Tue, Nov 10, 2009
Home is definitely where we all prefer to be, nothing beats it, especially when you have a fully networked media centre letting you access all your digital files from any room in the house.
What was once the preserve of the rich is now far more accessible, only requiring a bit of basic knowledge and a small investment in some extra technology.
Using a PC, wireless router and any modern LCD TV you can stream films around your home from a digital database on your hard drive, watch BBC iPlayer on the big screen, interact and play the same video game, regardless if you are on different consoles, and enjoy the Internet and all your digital music, images and films whenever and wherever you choose.
Creating a central digital database for all your media content is easy. Most of us already store our digital photographs, our music and our favourite films on our PCs, whilst most broadband providers supply a wireless router which we use to connect to the Internet.
All you need to have to access the content on a PC’s hard drive from, for example, a laptop in another room is for them both to be connected to the same wireless router. It is then possible to configure both computers so that they can share files with each other, Microsoft Windows even has a set-up wizard installed for this very purpose.
Using this simple wireless system you can have as many computers as you like connected to the wireless router all sharing files and interacting with each other. You can also have one printer in the house which can be used wirelessly by all of them. This is quick and affordable networking at its simplest.
What else can I connect to my network?
Now that you have a wireless network running around your home there are loads of other devices that you can attach to your network.
Gamers can connect their consoles to the internet via the router in exactly the same way. This allows you to play multi-user games online, enabling you to chat and exchange messages with other gamers around the world, or maybe just in the room above you.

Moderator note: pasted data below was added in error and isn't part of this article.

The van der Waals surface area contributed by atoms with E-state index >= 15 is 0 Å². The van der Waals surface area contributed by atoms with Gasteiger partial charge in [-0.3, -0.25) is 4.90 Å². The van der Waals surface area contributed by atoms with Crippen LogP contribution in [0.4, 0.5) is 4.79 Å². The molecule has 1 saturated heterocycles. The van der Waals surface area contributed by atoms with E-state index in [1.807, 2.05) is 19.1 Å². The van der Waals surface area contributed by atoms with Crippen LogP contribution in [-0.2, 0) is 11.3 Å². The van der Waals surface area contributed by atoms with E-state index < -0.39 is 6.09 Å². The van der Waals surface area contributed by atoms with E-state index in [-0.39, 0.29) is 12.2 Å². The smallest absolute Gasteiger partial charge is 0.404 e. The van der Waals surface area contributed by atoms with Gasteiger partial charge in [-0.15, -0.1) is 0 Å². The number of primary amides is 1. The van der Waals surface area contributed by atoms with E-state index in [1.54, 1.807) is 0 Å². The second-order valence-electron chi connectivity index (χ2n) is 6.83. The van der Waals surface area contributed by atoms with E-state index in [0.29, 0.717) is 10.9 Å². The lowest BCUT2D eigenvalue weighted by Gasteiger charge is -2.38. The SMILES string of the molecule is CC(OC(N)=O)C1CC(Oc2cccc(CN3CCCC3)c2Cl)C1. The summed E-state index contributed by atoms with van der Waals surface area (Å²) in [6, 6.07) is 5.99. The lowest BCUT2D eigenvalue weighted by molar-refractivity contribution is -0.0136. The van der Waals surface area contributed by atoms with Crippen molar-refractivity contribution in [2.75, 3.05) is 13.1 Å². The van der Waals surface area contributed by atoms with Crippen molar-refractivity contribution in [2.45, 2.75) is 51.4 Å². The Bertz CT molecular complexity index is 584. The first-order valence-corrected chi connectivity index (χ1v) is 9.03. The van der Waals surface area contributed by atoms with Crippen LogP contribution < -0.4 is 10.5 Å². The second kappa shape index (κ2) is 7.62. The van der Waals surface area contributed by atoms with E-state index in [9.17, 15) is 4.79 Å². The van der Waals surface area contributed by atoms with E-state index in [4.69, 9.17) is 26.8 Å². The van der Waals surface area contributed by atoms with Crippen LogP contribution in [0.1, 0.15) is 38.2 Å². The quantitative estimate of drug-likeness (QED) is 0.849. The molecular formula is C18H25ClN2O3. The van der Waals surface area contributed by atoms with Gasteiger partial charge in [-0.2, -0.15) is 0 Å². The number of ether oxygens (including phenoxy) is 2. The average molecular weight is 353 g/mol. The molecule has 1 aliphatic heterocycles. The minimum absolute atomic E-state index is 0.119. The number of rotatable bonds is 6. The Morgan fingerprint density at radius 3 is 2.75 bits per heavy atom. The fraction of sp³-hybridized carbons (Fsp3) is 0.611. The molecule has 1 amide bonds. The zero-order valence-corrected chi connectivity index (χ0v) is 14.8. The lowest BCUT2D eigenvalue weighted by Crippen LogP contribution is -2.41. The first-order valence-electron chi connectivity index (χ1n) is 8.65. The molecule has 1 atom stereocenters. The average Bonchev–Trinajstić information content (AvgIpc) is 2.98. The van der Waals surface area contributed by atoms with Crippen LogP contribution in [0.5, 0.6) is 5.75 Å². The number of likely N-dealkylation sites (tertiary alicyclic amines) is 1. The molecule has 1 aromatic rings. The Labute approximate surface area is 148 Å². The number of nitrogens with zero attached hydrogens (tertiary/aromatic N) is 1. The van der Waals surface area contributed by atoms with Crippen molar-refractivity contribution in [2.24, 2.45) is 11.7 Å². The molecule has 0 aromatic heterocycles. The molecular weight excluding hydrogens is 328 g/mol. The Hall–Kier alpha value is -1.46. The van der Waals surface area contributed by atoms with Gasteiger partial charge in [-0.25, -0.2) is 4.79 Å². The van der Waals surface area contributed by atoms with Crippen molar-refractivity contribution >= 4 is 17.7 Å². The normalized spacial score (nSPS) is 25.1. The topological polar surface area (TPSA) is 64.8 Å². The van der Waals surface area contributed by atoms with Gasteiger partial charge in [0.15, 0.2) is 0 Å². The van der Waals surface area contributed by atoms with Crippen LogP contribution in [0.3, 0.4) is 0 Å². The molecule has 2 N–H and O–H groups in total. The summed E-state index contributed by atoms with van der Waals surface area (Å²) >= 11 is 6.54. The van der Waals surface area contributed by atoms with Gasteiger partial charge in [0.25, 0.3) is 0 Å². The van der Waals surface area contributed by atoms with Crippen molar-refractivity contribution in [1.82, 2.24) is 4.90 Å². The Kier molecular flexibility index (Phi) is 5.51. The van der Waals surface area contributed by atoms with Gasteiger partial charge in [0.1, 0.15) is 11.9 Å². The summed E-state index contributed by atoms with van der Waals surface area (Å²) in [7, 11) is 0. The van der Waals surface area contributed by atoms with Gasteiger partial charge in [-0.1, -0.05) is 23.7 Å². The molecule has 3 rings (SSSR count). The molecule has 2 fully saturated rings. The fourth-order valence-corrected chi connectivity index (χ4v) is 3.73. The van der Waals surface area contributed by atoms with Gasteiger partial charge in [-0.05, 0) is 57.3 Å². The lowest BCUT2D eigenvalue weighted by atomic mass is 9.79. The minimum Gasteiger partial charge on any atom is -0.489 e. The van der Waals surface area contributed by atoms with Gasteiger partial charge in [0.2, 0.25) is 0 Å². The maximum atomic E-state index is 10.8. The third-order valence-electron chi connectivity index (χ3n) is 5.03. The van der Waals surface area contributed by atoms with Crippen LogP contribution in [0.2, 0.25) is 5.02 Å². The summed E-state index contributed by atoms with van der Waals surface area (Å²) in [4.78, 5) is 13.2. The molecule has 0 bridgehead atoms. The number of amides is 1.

Radio enthusiasts can gain access to thousands of stations around the world using a simple internet-radio tuner, available from as little as £60, that connects to your wireless router, giving you a world of DAB quality listening.
How do I connect my network to my TV & audio?
Buying a simple device called a Streaming Media Player, available from just £80, allows you to access all the content that’s stored on your PC, including digital photos, home movies, films, music and files. Many have built in Wi-Fi for wireless connectivity and you can usually access radio and live streaming features from the Internet as well as the aforementioned DAB radio stations from around the world and even some HD content and online streaming services.
What about BBC iPlayer?
At present there are appear to be certain legal issues, surrounding popular online streaming channels, such as BBC iPlayer and ITV Player coming through Streaming Media Players, but nothing can stop you plugging your laptop into the back of your LCD TV using the HDMI port and getting the big screen experience that way.
Wireless or Ethernet?
An alternative to wireless networking is to use an Ethernet cable instead, which has both advantages and disadvantages. You will find that an Ethernet cable is quicker at firing data around your home and somewhat more reliable and less prone to loss of signal etc.
However the problem of running cables around your home might put you off. Can you really face hiding all those wires? Not many of us can, so unless you are in the process of a complete renovation then the cable option probably isn’t for you.
Protecting your home network
Having all your home PCs connected over a network makes it imperative that you protect them all with a firewall to prevent malicious software (malware) from causing major damage.
Many routers come with a hardware firewall already installed, check with your broadband supplier to see if yours does. If not you can buy a comprehensive protection software package from any of the leading anti-virus providers on the market. Happy networking!
Written by John Hillman
John Hillman is the editor of PC Site and a writer/journalist who spends his days researching and writing about new technology, cybercrime and social media.